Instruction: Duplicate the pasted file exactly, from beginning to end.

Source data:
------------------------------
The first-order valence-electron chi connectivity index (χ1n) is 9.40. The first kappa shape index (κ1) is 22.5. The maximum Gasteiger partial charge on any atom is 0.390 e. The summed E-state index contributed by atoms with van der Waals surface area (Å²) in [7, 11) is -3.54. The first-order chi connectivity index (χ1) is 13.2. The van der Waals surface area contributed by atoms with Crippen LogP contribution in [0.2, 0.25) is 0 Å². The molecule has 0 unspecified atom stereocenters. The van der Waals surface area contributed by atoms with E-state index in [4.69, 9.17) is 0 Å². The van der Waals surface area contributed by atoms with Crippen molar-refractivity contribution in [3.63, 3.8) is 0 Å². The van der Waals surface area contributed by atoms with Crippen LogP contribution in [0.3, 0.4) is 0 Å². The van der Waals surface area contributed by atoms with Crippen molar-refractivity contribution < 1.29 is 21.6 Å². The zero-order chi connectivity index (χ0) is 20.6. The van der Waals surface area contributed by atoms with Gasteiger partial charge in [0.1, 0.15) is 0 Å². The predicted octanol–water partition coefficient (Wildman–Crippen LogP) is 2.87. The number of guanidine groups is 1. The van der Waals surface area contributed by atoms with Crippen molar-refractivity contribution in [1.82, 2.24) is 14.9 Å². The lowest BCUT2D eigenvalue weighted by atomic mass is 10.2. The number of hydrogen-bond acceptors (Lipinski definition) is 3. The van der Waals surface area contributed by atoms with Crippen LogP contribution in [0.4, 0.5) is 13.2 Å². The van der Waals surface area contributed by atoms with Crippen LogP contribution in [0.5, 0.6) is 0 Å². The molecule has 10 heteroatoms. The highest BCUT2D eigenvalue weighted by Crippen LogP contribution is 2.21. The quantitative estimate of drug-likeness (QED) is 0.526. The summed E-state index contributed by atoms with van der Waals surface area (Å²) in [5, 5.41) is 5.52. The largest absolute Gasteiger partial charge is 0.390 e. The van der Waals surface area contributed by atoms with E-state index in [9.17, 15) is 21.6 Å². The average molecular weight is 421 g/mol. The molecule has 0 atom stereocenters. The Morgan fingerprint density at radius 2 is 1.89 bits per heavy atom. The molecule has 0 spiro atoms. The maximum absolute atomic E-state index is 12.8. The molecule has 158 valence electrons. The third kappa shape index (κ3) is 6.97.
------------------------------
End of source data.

The first-order valence-electron chi connectivity index (χ1n) is 9.40. The first kappa shape index (κ1) is 22.5. The maximum Gasteiger partial charge on any atom is 0.390 e. The summed E-state index contributed by atoms with van der Waals surface area (Å²) in [7, 11) is -3.54. The first-order chi connectivity index (χ1) is 13.2. The van der Waals surface area contributed by atoms with Crippen LogP contribution in [0.2, 0.25) is 0 Å². The molecule has 0 unspecified atom stereocenters. The van der Waals surface area contributed by atoms with E-state index in [4.69, 9.17) is 0 Å². The van der Waals surface area contributed by atoms with Crippen molar-refractivity contribution in [3.63, 3.8) is 0 Å². The van der Waals surface area contributed by atoms with Crippen LogP contribution in [0.3, 0.4) is 0 Å². The van der Waals surface area contributed by atoms with Crippen molar-refractivity contribution < 1.29 is 21.6 Å². The zero-order chi connectivity index (χ0) is 20.6. The van der Waals surface area contributed by atoms with Gasteiger partial charge in [0.1, 0.15) is 0 Å². The predicted octanol–water partition coefficient (Wildman–Crippen LogP) is 2.87. The number of guanidine groups is 1. The van der Waals surface area contributed by atoms with Crippen molar-refractivity contribution in [1.82, 2.24) is 14.9 Å². The lowest BCUT2D eigenvalue weighted by atomic mass is 10.2. The number of hydrogen-bond acceptors (Lipinski definition) is 3. The van der Waals surface area contributed by atoms with Crippen LogP contribution in [0.4, 0.5) is 13.2 Å². The van der Waals surface area contributed by atoms with Crippen LogP contribution in [0.5, 0.6) is 0 Å². The molecule has 10 heteroatoms. The highest BCUT2D eigenvalue weighted by Crippen LogP contribution is 2.21. The quantitative estimate of drug-likeness (QED) is 0.526. The summed E-state index contributed by atoms with van der Waals surface area (Å²) in [5, 5.41) is 5.52. The largest absolute Gasteiger partial charge is 0.390 e. The van der Waals surface area contributed by atoms with E-state index in [9.17, 15) is 21.6 Å². The average molecular weight is 421 g/mol. The molecule has 0 atom stereocenters. The Morgan fingerprint density at radius 2 is 1.89 bits per heavy atom. The molecule has 0 spiro atoms. The maximum absolute atomic E-state index is 12.8. The molecule has 158 valence electrons. The third kappa shape index (κ3) is 6.97.